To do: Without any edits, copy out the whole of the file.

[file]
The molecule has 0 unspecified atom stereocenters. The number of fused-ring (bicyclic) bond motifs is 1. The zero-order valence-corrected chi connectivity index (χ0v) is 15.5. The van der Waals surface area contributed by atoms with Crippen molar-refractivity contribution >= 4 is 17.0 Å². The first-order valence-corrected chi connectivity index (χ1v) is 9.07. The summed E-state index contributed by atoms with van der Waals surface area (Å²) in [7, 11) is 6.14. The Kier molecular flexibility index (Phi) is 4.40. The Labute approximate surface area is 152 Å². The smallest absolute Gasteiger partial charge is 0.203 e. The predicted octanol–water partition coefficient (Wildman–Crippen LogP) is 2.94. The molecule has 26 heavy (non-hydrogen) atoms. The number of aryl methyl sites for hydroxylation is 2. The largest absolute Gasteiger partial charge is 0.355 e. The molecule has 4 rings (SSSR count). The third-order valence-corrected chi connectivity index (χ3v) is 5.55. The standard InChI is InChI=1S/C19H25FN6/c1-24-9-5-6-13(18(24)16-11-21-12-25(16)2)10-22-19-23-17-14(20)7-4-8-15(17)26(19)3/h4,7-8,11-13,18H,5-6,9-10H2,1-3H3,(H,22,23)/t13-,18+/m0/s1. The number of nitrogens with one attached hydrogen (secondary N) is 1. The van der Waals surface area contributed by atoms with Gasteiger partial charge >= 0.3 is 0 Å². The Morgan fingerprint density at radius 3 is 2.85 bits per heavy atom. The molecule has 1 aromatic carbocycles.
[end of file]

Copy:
The molecule has 0 unspecified atom stereocenters. The number of fused-ring (bicyclic) bond motifs is 1. The zero-order valence-corrected chi connectivity index (χ0v) is 15.5. The van der Waals surface area contributed by atoms with Crippen molar-refractivity contribution >= 4 is 17.0 Å². The first-order valence-corrected chi connectivity index (χ1v) is 9.07. The summed E-state index contributed by atoms with van der Waals surface area (Å²) in [7, 11) is 6.14. The Kier molecular flexibility index (Phi) is 4.40. The Labute approximate surface area is 152 Å². The smallest absolute Gasteiger partial charge is 0.203 e. The predicted octanol–water partition coefficient (Wildman–Crippen LogP) is 2.94. The molecule has 26 heavy (non-hydrogen) atoms. The number of aryl methyl sites for hydroxylation is 2. The largest absolute Gasteiger partial charge is 0.355 e. The molecule has 4 rings (SSSR count). The third-order valence-corrected chi connectivity index (χ3v) is 5.55. The standard InChI is InChI=1S/C19H25FN6/c1-24-9-5-6-13(18(24)16-11-21-12-25(16)2)10-22-19-23-17-14(20)7-4-8-15(17)26(19)3/h4,7-8,11-13,18H,5-6,9-10H2,1-3H3,(H,22,23)/t13-,18+/m0/s1. The number of nitrogens with one attached hydrogen (secondary N) is 1. The van der Waals surface area contributed by atoms with Gasteiger partial charge >= 0.3 is 0 Å². The Morgan fingerprint density at radius 3 is 2.85 bits per heavy atom. The molecule has 1 aromatic carbocycles.